# Volcano Watch — Puu Oo eruption is volcano's 50th episode

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On Monday, Feb. 17, at about 7:30 p.m., lava began erupting from a fissure on the southwest flank of Puu Oo.

Puu Oo eruption is volcano's 50th episode

(Public domain.)

On Monday, Feb. 17, at about 7:30 p.m., lava began erupting from a fissure on the southwest flank of Puu Oo. The event was immediately noticeable in the Glenwood area by the strong glow from the rift zone; it was also marked by deflation of Kīlauea's summit recorded by tiltmeters and by increased tremor recorded by a seismometer near Puu Oo. As of Friday, the 500-foot-long fissure was still active, producing low lava fountains, less than 15 feet high, and spatter.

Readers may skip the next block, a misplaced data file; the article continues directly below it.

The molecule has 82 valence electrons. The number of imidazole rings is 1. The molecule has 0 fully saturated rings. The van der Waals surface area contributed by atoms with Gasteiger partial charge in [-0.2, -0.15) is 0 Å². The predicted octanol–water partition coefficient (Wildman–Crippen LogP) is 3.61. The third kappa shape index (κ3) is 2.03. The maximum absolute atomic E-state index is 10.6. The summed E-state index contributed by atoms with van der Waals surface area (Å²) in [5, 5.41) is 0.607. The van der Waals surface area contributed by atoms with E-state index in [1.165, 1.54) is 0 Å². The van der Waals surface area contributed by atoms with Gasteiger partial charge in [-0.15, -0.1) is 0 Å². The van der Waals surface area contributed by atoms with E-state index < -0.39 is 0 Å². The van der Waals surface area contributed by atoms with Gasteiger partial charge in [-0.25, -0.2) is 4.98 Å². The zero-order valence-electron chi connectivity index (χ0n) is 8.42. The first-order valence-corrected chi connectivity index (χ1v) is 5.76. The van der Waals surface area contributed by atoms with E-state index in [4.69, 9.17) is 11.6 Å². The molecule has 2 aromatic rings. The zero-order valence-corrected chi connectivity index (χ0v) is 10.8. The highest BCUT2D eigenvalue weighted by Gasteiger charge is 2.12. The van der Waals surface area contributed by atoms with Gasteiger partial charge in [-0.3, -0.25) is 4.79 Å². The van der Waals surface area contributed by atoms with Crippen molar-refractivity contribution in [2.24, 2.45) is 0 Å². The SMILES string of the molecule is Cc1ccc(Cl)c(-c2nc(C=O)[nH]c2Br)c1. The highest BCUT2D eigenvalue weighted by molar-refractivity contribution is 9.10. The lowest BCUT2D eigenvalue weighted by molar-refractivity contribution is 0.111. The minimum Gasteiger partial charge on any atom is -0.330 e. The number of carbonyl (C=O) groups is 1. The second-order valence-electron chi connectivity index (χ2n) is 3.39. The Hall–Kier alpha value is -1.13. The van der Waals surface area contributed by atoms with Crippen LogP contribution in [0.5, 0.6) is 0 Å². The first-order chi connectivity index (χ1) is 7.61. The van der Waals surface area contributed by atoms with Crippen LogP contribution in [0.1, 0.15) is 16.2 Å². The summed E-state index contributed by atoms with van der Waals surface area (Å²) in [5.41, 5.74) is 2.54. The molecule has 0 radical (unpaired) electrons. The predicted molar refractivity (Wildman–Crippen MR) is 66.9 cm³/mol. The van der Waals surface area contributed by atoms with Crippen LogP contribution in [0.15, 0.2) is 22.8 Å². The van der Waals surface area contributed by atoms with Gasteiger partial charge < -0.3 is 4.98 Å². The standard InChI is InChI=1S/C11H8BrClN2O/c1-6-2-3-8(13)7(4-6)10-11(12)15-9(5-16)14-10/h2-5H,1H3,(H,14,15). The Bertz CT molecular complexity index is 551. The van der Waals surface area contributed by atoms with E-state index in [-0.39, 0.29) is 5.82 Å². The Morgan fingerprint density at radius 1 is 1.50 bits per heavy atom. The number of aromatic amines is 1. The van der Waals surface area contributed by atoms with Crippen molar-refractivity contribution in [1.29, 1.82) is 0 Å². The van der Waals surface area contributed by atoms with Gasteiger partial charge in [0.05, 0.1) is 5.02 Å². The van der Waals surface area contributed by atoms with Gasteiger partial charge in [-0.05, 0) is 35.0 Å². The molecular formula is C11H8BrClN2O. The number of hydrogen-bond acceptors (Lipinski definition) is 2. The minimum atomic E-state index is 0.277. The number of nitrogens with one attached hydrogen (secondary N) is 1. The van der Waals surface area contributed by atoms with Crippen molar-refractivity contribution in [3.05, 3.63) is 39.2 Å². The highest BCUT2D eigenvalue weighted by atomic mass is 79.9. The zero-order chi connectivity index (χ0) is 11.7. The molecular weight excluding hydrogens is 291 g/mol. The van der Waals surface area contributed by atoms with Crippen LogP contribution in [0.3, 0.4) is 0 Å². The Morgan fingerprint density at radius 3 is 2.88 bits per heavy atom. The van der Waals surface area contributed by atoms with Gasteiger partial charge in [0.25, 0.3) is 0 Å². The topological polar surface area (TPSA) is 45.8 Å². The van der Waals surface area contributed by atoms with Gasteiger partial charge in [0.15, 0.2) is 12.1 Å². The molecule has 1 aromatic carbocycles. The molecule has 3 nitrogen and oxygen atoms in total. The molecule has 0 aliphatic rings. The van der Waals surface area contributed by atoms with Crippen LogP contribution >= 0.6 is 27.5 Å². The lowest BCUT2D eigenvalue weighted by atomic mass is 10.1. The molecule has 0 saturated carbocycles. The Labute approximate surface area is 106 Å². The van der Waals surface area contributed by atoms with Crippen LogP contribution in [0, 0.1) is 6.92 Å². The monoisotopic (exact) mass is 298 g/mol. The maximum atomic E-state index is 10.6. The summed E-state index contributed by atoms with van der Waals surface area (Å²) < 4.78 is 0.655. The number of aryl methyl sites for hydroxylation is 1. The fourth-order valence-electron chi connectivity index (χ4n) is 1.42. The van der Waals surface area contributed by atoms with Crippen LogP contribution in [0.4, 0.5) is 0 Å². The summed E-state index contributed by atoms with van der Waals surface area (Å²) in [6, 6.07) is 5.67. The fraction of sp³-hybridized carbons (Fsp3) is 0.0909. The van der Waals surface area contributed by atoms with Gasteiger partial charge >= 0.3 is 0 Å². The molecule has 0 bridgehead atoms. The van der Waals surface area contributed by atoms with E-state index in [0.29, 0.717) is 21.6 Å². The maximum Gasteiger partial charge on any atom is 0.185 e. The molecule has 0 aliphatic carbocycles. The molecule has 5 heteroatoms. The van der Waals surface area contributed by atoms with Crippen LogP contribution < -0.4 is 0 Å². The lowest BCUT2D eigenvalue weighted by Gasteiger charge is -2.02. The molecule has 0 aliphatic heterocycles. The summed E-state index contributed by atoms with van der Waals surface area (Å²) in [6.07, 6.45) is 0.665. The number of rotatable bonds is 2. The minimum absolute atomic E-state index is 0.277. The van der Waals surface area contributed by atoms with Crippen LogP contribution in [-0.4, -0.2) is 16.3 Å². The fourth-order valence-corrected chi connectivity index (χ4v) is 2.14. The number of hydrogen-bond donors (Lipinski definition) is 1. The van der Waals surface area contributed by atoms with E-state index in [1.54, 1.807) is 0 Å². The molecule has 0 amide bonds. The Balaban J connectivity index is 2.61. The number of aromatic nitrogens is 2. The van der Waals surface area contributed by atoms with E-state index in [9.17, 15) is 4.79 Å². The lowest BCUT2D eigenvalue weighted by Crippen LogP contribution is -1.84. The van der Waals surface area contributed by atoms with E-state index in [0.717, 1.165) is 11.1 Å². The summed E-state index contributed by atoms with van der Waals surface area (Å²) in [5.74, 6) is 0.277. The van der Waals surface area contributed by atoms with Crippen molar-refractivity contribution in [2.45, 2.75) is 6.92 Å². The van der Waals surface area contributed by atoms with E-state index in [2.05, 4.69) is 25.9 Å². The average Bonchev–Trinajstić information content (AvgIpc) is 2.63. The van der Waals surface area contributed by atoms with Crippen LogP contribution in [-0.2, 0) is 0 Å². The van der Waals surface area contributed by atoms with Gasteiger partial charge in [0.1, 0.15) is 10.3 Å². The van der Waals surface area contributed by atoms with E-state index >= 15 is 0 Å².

The main lava flow from the fissure initially advanced to the north and northwest, covering an older flat-lying pahoehoe flow that was erupted in July 1986 from a fissure in the same area. Since the first day of this event, the flow has advanced very little, extending no farther than 0.75 miles from the fissure.

The flow has formed a pond 12-20 feet deep that is contained within levees that developed as the margins of the flow cooled and hardened. The levees build progressively higher as they are repeatedly coated by small overflows from the rising pond. This is the 50th eruptive episode in the Puu Oo-Kupaianaha eruption series, which began in January 1983.

The lava pond within the Puu Oo Crater drained approximately 130 feet as the fissure eruption began, to a depth of 250 feet below the crater rim. This puts the elevation of the pond only slightly higher than the elevation of the erupting fissure.

The outbreak of the fissure eruption uprift of Kupaianaha was not unexpected. Once the Kupaianaha vent shut off, magma pressure beneath Puu Oo increased, leading to a rupture in the side of the cone.

The Kupaianaha vent is still inactive. The last active flows from the Kuipaianaha lava tube were spotted on February 6.

There were no earthquakes greater than magnitude 3 on the Big Island this week.